The sharp market falls triggered by the pandemic brought the longest recovery ever in modern finance to an abrupt end. But despite the turmoil unleashed by COVID, it has not wrung out the market excesses of the last 13-year cycle. It means another wave of corporate failures could appear on the horizon in a shorter timeframe than expected, and offer more opportunities for distressed debt investors, according to Victor Khosla founder of SVP Global.

Speaking at FIS Digital 2021, Victor Khosla, founder and chief executive of SVP Global said that because the ECB and Fed have written such massive cheques, many people “got a pass.” For sure, sectors like leisure, travel and real estate have had to restructure, but other businesses never got fixed.

It means all the ingredients are in place for another, more real correction, he said.

As for the catalyst, changes in inflation and interest rates are obvious contenders, but other factors that investors “can’t figure out” (like COVID) could just as easily surprise. That said, he warned that central banks are not letting go of the policy levers, and counselled against betting against the Fed.

Opportunities

The most obvious opportunities at the beginning of the crisis lay in liquid large cap companies. These companies were not filing for bankruptcy, but typically looking to sell assets. Next, the opportunity evolved with corporate restructuring by another swathe of companies (Virgin Atlantic and JCPenney, for example) running out of money although Khosla noted that these businesses don’t offer the best opportunities.

The second half of 2020 and this year have seen more exciting opportunities, whereby good companies with capital structure problems provide investor opportunities. Most of the early opportunity was in the US, he said noting how good the US is at creative destruction whereby sectors take on losses clear up and move on. In contrast, that process is not as advanced in Europe he said, reflecting on how SVP Global has a 75:25 US/Europe bias today in contrast to its usual 50:50 US/Europe split.

When it comes to opportunities, Khosla looks for specific characteristics, choosing businesses that are either resilient through a recession or which if cyclical, bounce back after a crisis because of their strong market share.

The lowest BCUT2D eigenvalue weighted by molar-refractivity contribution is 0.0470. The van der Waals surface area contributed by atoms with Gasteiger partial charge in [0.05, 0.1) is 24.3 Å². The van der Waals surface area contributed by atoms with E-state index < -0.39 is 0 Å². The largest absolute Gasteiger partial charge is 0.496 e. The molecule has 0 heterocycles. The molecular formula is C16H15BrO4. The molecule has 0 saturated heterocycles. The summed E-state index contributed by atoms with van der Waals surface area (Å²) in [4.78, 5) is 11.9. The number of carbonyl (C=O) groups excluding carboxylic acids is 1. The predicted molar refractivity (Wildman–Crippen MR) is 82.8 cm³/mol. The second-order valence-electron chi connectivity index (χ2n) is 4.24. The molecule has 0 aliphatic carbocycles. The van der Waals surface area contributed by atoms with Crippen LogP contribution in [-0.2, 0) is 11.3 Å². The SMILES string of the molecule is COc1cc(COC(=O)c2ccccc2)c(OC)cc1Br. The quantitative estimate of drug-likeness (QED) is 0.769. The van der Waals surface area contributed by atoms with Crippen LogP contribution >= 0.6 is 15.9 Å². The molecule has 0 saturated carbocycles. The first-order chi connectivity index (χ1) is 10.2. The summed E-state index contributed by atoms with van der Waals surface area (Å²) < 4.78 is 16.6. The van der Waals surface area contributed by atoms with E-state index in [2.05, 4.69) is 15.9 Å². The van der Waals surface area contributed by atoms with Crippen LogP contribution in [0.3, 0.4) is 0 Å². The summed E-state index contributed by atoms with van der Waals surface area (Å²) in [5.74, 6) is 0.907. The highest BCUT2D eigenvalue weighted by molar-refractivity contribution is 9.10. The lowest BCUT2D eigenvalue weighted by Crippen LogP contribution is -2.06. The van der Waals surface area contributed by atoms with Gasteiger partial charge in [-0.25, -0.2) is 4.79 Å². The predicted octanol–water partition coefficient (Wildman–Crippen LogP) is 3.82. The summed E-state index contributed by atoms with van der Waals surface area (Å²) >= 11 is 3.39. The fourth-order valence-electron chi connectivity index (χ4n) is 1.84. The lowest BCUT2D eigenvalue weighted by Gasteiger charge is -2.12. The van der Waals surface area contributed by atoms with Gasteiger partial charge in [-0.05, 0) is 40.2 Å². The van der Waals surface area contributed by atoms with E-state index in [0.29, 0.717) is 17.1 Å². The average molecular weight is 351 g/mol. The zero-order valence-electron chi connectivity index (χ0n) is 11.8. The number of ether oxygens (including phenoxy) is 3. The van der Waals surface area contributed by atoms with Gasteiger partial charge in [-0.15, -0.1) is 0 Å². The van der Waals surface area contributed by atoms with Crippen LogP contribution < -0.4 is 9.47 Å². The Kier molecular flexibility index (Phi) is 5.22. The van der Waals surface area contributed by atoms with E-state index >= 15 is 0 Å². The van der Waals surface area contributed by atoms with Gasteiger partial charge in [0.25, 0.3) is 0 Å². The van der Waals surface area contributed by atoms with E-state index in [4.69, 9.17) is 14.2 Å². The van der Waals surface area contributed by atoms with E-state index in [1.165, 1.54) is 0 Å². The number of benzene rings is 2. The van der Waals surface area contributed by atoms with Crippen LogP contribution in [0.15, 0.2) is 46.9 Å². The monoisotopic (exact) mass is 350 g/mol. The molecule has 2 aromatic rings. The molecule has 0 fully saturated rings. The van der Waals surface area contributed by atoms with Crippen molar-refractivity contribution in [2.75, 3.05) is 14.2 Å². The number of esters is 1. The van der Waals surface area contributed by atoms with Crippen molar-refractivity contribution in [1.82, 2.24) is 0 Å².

“We get a chance to buy them at their lowest,” he said, describing the firm’s ability to take ownership of the majority of debt and equity in the restructuring process as a broad hunting license.

For example, the firm has a large equity stake in Swissport International, part of debt-laden Chinese conglomerate HNA Group following debt equity restructuring. Elsewhere, the firm is a creditor of Washington Prime Group’s open air mall business where he sees steady and growing traffic. Other opportunities include telecoms and packaging businesses and a building products company, all typically characterised as private deals and not on the radar.

European lag

Khosla explained further how opportunities in Europe have lagged the US. Europe’s recession has been much worse than the US where 2020 GDP declines have not been as steep and the 2021 recovery much stronger. In contrast he described the European recovery as anaemic, adding that Europe was in an economically worse position that the US pre-crisis, not helped by Germany and Italy being close to recession and the travails of the region’s banking sector.

In conversation with Kristian Fok, chief investment officer at Cbus Super Fund, Khosla said that although distressed debt investment sounded brave it didn’t involve catching falling knives.

“The asset class has a good sense of its own limitations,” he said. For example, he counsels against investing in distressed tech assets because the pace of change is so rapid, by the time bankruptcy and restructuring processes are over the technology has changed.

“This is not for us,” he said.

Elsewhere, he noted how many hard asset businesses are in secular decline and should therefore also be avoided – here he cited the falling demand for paper as having an impact on the paper and pulp business.

He also described emerging markets as way above our pay grade given the different bankruptcy codes and challenges around fixing businesses in emerging markets.

To further illustrate the caution inherent to distressed investment, he said cash flows in many of the companies the firm has stakes in actually spiked through the 2019 and 2020 recession. He also noted that the real opportunities in the sector exist for investors who have operating teams to fix and improve businesses, and who are more than paper investors. For these investors, opportunities will continue to exist despite the overall level of defaults coming down, he concluded.

Asset Owner:
Sarah Rundell is a staff writer for Top1000funds.com based out of London. She writes on institutional investment across all asset classes, global trade and corporate treasury.
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